What are the estimates of the digital book market in Kenya? Or in East Africa?
I can’t give concrete statistics. E-books, Internet and mobile phone networks being international, there are Kenyans who publish, market and sell their e-books abroad via platforms like Amazon and Lulu.com. However, the Kenya National Library Service has e-readers in all its 62 branches countrywide. Schools have a range of e-learning solution providers like Kytabu, eKitabu and eLimu. Some readers turn up to book clubs with Kindles and other e-readers. Some have downloaded mobile reading apps by Worldreader and other providers. It’s safe to say that Kenya has one of the most advanced digital ecosytems on the continent. There are writers who have never hit print!
What future do you predict for the e-book in Africa?
The market can only get bigger, especially as Smartphone penetration increases and mobile payments become commonplace. There is a reason why digital has taken off so quickly: traditional publishing and distribution is extremely slow and expensive. Book lovers still like to have a book in the hand or a beautiful shelf with a multi-coloured collection, but ebooks offer quick and affordable solutions. With e-books, you can carry a whole library of books in your Smartphone, adjust the size of the fonts, follow hyperlinks and play multimedia clips. If you are an author or publisher, you don’t have to manufacture a single physical book yourself. Thanks to digital publishing and print-on-demand systems, a buyer can order a single physical copy of your book, pay online via credit card or PayPal, and it will be printed, bound and mailed to them even while you’re asleep.
You are a successful writer. Do you think, like some specialists, that «the question of content and the choice of the subjects of books is essential to popularize the book»?
Absolutely. The contents and themes should be relevant to the target audiences. Publishing is a business, you can’t afford to be arrogant. You serve the public. However, the marketing of books, in whichever format, is very, very important. There are millions of books out there so you have to really promote your work or yourself as an author. Good content is not enough. If I have the best cassava in the marketplace but nobody knows that, other cassava dealers might outsell me.
Where do you place the constraints of language (maternal, local) in the vitality of the e-book and the education of young Africans?
Languages are cultural weapons. I recently read somewhere that people don’t just protect their territory using guns and barbed wire, they also do it using languages. Every language is linked to a culture and a community. Unfortunately, most African mothertongues are dying away and African writers are still categorized using a colonialistic reference system: Franchophone writers, Lusophone writers, Anglophone writers, and so on. Kiswahili is one of the few indigenous languages that is actually growing in popularity across the globe. It currently has about 150 million speakers and is a ‘working language’ of the African Union. All literature takes the issue of languages seriously. But writing in a language with few readers could be financial suicide. Most Africans may know their mothertongue but they only read and write in a major language like French, Arabic or English. Digital literature also has to make linguistic adjustments in order to appeal to readers in certain geographical regions. Worldreader, for example, provides content worldwide in 43 different languages, including Swahili, Arabic, English, Spanish and Hindi. I am glad you asked about local languages, though, because I recently completed my first poem written in my mothertongue, Gikũyũ. It’s titled ‘Mathafu ma Carey Francis’. It’s the first in a collection of Gikũyũ poems which will include translations from other languages that I understand.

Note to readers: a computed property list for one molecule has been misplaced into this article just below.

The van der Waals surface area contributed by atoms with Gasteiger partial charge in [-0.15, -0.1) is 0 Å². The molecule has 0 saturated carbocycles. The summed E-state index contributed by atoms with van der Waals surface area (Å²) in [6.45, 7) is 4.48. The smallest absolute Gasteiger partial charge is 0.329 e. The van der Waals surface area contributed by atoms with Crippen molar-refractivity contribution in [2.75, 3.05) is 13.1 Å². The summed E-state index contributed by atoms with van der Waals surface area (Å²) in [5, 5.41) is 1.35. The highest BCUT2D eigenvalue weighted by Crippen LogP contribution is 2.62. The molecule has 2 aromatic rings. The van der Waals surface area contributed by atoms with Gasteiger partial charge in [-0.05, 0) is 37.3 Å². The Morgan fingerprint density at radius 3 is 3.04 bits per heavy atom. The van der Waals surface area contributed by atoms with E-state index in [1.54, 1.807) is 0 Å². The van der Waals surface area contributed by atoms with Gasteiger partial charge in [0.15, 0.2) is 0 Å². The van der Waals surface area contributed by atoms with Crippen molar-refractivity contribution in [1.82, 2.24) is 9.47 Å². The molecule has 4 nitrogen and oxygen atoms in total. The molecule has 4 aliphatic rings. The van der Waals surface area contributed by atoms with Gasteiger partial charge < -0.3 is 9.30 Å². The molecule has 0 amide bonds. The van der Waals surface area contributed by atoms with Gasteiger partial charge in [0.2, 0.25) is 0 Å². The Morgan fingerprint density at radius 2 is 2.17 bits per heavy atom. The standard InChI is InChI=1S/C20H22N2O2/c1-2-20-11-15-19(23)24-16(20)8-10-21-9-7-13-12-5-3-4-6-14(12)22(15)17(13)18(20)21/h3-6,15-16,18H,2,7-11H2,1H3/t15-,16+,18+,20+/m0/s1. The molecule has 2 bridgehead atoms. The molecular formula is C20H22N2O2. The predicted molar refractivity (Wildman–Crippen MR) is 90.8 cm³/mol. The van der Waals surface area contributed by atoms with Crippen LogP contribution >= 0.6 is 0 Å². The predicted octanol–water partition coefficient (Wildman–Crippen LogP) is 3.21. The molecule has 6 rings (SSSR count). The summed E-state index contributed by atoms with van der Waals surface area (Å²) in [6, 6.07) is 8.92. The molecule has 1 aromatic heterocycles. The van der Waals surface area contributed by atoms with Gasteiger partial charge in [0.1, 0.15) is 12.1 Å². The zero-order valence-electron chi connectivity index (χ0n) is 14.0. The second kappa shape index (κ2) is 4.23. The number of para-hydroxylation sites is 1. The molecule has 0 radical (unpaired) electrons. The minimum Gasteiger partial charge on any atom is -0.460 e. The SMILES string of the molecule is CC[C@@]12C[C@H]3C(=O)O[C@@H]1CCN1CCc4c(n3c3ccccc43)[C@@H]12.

What proposals could you make at the continental level (in front of heads of state) to encourage them to support these digital enhancement efforts?
We have the data to prove that the e-book revolution has helped, not hurt, the publishing industry. As with physical books, piracy is an issue but is not fatal. According to the Chairman of the Kenya Publishers Association, going digital has effortlessly introduced their content to other African countries. Online, we are seeing a cross-pollination of work and networking of writers. This interview is proof of that. The AU recently oversaw the signing of the Continental Free Trade Agreement by 44 African countries. Let’s not forget the cultural component to this free trade area. Publishers should be facilitated and encouraged to spread the message of a united and forward-looking continent to counter the image of a poor, disease-ridden and war-prone zone. And digital literature can help do that. It travels faster.